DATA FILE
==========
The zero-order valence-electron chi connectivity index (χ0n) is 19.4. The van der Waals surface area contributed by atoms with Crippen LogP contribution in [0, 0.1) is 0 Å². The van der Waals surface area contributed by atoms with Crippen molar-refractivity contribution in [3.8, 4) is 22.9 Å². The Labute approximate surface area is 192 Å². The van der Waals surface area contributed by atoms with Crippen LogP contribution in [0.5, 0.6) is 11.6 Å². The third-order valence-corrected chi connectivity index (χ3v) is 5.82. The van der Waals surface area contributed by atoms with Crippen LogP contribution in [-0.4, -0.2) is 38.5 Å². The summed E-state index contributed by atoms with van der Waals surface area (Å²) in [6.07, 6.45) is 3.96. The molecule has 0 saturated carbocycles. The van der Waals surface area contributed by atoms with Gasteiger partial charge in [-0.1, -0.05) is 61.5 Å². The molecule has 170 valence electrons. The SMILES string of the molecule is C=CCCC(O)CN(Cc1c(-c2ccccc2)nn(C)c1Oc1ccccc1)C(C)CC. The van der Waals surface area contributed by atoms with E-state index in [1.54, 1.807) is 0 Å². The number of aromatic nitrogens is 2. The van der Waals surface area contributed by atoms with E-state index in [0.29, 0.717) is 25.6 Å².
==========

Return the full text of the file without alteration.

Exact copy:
The zero-order valence-electron chi connectivity index (χ0n) is 19.4. The van der Waals surface area contributed by atoms with Crippen LogP contribution in [0, 0.1) is 0 Å². The van der Waals surface area contributed by atoms with Crippen molar-refractivity contribution in [3.8, 4) is 22.9 Å². The Labute approximate surface area is 192 Å². The van der Waals surface area contributed by atoms with Crippen LogP contribution in [0.5, 0.6) is 11.6 Å². The third-order valence-corrected chi connectivity index (χ3v) is 5.82. The van der Waals surface area contributed by atoms with Crippen LogP contribution in [-0.4, -0.2) is 38.5 Å². The summed E-state index contributed by atoms with van der Waals surface area (Å²) in [6.07, 6.45) is 3.96. The molecule has 0 saturated carbocycles. The van der Waals surface area contributed by atoms with Gasteiger partial charge in [-0.1, -0.05) is 61.5 Å². The molecule has 170 valence electrons. The SMILES string of the molecule is C=CCCC(O)CN(Cc1c(-c2ccccc2)nn(C)c1Oc1ccccc1)C(C)CC. The van der Waals surface area contributed by atoms with E-state index in [1.54, 1.807) is 0 Å². The number of aromatic nitrogens is 2. The van der Waals surface area contributed by atoms with E-state index in [0.29, 0.717) is 25.6 Å².